What is the Ku-Band?

What is the Ku-Band?

The Ku-Band as defined by IEEE is a frequency range from 12 to 18 GHz. IEEE uses letters to signify a range of frequencies from 1 to 170 GHz. The Ku-band is mostly used for satellite TV and for VSAT systems on ships.

Some Key Applications of the Ku-Band:

Fixed Satellite Service (FSS) (11.7 to 12.7 GHz): This is the part of Ku-band spectrum is used for Fixed Satellite Services. Almost every antenna dish ranging from 1 meter to 1.7 meter size is used for FSS band reception. Free-To-Air (FTA) satellite systems also use the FSS band.

Direct Broadcast Satellite (DBS) (12.2 to 12.7 GHz): This is the part of Ku-band spectrum used for Direct Satellite Broadcasting. This band is reserved for high powered satellites intended for the delivery of digital television.

Key Points of the Ku band:
• The wide spacing between satellites allows for very high powered transmissions which results in the ability to use smaller dish antennas for VSAT applications.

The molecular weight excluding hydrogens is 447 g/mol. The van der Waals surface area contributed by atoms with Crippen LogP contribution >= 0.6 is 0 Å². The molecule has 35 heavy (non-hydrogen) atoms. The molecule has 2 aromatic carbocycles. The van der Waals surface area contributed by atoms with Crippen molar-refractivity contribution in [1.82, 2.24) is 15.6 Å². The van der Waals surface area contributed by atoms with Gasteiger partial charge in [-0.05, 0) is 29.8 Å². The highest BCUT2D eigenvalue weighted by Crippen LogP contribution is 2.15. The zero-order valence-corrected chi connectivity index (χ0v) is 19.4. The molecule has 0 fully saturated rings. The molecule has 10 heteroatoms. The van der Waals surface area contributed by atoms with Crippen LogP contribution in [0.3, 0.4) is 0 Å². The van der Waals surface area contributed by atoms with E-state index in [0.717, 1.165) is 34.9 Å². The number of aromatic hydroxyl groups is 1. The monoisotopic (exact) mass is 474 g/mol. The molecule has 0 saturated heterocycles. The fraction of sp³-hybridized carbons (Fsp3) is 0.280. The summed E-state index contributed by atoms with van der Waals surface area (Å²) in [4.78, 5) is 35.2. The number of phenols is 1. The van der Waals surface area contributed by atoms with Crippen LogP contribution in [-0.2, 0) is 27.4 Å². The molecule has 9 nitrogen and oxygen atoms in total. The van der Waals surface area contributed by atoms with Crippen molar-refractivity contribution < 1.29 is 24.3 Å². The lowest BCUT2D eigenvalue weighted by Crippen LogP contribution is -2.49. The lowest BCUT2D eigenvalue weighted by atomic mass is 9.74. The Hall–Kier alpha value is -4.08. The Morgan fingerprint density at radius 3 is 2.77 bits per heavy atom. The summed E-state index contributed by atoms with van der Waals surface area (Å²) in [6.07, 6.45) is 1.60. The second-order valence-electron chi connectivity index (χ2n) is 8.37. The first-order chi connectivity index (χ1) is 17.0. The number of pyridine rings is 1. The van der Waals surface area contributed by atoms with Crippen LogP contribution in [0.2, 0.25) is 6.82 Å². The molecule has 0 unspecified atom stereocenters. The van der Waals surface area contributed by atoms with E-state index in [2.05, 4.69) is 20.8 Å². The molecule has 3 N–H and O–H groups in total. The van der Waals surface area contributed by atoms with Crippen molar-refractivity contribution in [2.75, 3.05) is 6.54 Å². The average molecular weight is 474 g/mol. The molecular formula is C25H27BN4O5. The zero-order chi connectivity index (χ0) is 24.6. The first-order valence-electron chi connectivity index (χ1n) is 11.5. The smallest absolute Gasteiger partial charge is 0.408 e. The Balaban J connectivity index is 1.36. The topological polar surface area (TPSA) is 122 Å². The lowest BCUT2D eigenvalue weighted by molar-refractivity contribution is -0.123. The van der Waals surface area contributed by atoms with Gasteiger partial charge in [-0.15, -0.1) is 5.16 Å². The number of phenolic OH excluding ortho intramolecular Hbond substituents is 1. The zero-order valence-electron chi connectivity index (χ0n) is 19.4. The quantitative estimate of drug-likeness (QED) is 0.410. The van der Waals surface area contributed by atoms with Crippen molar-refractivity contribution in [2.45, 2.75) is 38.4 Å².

• Ku band incurs lesser terrestrial interference.

• The wavelength of the Ku-Band from 16.7 to 25 mm starts to see some signal attenuation due to rain drops. This effect gets worse as you go above the Ku-Band wavelength to the K-Band.

Click here to see the other IEEE/Radar Letter Frequency Bands.

Ku Band described by using NATO
NATO had a separate frequency band notation machine which is now obsolete. They additionally had a frequency band represented via the letter Ku. This band had a frequency vary from 10.9 to 20 GHz. “Ku” stands for “Kurz unten” – German for the band simply below the “short” or K-band (which begins at 20 GHz).

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